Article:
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  • Developments in English historical morpho-syntax ed. by Claudia Claridge and Birte Bös
  • Kristin Bech
Developments in English historical morpho-syntax. Ed. by Claudia Claridge and Birte Bös. ( Current issues in linguistic theory 346.) Amsterdam: John Benjamins, 2019. Pp. vi, 312. ISBN 9789027203236. $149 (Hb).

This volume was published in the aftermath of the International Conference on English Historical Linguistics, which took place in Essen in 2016. It thus represents a cross section of the research going on in the field of English historical morphosyntax. Since the book covers different topics, the introduction is not a state-of-the-art overview, but very briefly situates the contributions within the larger field of English historical linguistics. The thirteen contributions are grouped under three headings: nominal constructions, verbal constructions, and adverbs and adverbials, and the editors provide short summaries of each article. In the following I also summarize each article, but focus on providing some information about data, methods, and results as well. Obviously, the summaries do not do justice to the complexities of the research, but are meant as an aid to understanding how research is carried out in the field. At the end I provide some general comments.

Elżbieta Adamczyk's contribution concerns changes in the nominal morphology of Old English. Old English nouns belonged to declensional classes that depended on the original stem type, but the system was unstable. Adamczyk proposes three factors that led to the restructuring of the nominal morphology. The first is frequency of occurrence, and a correlation is shown between the level of innovation in the Old English nominative and accusative plural and the proportion of plurals: the declensional classes that are less frequent in the plural show a high level of innovation in their plural paradigms. The second factor is morphophonological salience: the more salient inflectional markers resist analogical pressure. Salience is defined according to certain criteria such as zero marking, suffixation, and consonant and vocalic stem modulation. The third factor is the analogical pressure on neutral forms in the paradigms, analogy being triggered by cross-paradigmatic similarities: the higher the percentage of neutral forms in the paradigm, the higher the percentage of innovation. Adamczyk also considers how the interaction between frequency [End Page 414] and morphophonological salience shapes the system. Her approach is usage-based, so analogy is viewed as a functional mechanism resulting in functional forms being favored over less functional forms.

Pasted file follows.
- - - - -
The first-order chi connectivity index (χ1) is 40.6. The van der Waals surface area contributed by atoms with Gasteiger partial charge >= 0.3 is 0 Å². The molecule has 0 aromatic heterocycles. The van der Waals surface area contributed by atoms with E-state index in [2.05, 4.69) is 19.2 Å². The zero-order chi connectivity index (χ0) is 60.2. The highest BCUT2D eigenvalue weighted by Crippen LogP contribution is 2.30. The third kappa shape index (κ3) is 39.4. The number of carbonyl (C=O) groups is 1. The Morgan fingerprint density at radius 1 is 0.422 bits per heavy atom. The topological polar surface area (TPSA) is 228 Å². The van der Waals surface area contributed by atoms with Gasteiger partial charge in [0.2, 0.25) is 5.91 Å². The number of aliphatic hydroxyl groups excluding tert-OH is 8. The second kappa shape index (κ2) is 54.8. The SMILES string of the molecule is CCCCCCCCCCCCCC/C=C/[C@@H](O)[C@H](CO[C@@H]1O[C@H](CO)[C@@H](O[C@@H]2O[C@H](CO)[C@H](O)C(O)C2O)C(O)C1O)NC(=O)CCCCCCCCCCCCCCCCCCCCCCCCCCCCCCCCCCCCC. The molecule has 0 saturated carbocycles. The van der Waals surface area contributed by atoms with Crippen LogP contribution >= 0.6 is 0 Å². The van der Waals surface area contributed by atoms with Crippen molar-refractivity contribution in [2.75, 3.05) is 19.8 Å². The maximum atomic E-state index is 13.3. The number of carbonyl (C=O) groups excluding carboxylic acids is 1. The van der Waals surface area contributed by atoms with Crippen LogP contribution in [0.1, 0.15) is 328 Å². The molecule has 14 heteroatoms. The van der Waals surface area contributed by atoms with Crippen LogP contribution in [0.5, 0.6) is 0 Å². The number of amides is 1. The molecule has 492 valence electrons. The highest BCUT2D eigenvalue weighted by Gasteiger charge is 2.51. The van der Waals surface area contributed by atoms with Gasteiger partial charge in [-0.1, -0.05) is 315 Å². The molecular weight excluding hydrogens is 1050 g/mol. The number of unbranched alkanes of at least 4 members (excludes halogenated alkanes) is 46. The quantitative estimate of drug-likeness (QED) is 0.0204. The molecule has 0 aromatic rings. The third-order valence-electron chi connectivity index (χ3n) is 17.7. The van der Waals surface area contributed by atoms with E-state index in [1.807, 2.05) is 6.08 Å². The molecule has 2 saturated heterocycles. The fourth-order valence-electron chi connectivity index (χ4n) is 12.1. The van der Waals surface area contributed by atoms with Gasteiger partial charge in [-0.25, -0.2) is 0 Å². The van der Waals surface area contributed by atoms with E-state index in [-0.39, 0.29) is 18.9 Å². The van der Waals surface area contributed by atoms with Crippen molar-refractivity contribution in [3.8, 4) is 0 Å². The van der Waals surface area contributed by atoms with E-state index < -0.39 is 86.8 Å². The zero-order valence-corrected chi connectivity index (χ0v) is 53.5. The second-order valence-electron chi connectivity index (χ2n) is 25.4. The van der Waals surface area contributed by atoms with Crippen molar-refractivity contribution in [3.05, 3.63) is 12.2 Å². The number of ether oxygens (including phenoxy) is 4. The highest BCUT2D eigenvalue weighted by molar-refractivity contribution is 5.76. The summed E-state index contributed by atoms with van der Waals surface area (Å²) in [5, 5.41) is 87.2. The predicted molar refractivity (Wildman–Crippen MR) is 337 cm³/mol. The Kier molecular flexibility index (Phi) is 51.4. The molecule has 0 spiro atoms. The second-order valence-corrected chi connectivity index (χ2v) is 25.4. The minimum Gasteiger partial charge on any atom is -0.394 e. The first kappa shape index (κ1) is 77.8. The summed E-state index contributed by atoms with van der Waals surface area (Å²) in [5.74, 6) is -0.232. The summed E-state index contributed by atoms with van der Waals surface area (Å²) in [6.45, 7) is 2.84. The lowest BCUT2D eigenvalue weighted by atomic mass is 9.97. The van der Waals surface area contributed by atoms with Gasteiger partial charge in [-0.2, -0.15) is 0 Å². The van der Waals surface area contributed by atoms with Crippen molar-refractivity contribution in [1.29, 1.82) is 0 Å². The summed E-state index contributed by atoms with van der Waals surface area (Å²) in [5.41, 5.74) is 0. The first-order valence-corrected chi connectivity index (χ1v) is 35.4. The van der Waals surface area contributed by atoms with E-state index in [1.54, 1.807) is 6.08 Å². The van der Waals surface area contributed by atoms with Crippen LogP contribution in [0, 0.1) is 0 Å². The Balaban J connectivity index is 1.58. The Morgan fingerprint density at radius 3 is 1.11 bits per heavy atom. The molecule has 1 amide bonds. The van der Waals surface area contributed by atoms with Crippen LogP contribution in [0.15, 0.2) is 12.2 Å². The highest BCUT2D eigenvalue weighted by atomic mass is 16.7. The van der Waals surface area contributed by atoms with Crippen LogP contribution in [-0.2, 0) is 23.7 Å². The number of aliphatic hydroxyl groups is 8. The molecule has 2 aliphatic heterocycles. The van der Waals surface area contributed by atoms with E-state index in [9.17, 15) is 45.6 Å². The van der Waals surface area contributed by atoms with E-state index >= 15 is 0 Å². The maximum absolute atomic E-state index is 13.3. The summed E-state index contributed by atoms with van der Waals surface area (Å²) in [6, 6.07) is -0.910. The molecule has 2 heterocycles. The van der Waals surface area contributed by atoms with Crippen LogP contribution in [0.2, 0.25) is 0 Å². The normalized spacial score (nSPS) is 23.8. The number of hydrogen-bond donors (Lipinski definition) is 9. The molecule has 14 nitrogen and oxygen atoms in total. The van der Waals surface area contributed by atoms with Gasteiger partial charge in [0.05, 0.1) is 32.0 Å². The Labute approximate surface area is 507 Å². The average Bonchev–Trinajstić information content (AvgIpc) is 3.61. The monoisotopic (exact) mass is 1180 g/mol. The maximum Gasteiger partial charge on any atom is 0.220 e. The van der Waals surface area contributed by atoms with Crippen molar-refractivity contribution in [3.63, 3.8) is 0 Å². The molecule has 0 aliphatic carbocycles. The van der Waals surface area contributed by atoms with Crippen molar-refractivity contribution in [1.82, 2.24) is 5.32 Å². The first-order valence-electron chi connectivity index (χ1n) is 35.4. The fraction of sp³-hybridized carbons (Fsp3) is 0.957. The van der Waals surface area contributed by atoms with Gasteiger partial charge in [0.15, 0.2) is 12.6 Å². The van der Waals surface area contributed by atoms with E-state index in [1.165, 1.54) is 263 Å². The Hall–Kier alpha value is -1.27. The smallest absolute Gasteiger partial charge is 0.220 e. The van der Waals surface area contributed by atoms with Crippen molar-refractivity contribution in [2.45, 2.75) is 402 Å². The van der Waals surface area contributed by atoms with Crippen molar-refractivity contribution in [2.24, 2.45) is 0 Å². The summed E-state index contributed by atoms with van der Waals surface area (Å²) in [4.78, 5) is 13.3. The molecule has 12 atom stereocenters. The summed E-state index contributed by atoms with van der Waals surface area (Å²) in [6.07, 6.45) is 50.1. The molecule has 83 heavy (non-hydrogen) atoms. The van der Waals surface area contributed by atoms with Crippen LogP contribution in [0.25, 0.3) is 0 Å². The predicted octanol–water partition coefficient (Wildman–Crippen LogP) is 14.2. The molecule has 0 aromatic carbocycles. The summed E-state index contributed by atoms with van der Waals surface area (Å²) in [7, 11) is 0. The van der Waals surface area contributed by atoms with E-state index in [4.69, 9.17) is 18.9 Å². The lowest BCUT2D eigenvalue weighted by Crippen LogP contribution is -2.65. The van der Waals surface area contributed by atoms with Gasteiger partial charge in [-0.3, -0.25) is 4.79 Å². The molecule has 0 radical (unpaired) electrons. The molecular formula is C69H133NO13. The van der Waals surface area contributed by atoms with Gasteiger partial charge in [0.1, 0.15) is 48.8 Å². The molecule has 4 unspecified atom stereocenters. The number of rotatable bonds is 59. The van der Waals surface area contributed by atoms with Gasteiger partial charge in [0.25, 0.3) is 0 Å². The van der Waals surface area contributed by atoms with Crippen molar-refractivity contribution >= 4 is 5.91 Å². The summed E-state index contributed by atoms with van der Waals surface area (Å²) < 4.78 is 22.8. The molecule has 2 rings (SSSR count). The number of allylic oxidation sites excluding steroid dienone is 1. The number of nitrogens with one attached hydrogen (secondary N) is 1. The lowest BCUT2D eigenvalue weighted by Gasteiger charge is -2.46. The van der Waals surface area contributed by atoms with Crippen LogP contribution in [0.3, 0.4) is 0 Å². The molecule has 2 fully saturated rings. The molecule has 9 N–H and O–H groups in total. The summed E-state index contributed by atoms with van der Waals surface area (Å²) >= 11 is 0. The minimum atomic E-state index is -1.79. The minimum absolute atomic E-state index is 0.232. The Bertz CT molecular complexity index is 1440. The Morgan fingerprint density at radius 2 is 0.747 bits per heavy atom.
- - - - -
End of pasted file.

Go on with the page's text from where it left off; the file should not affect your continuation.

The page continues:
Nouns and case are also the topic of Kirsten Middeke's chapter, in which she considers the instrumental case in Old English and the issue of whether it is a separate case or subsumed under the dative. After an initial discussion of 'vestigial' case, she provides a distributional analysis of frequencies and collexemes (e.g. Stefanowitsch & Gries 2003), comparing the dative and the instrumental cases. She looks at which nouns occur with the instrumental and dative determiners, and with instrumental-case adjectives. The finding is that the Old English instrumental expresses time in particular, but also manner and place, and importantly that it fulfills functions that are distinct from the dative. Middeke then moves on to a discussion about the productivity of the functional differences observed, in view of the fact that the instrumental on the one hand is never obligatory, and on the other hand is semantically restricted. Here she concludes that the instrumental is partially productive. The overall conclusion is that the opposition between the instrumental and the dative is 'vestigial', since the instrumental-dative opposition was optional. However, the instrumental contributes functions that are distinct from those of the dative, which means that the instrumental case is a separate category in the case system.

Jerzy Nykiel studies the pronouns one and other with initial th- and t- in Middle English, that is, thone, thother, tone, tother. After presenting corpus data showing the distribution, Nykiel discusses the origin of the pronouns and the two possible ways in which they could have arisen, either by reduction of the definite article or by misanalysis due to incorrect syllable division. He finds that reduction was responsible for the formation of thone and thother, while the formation of...


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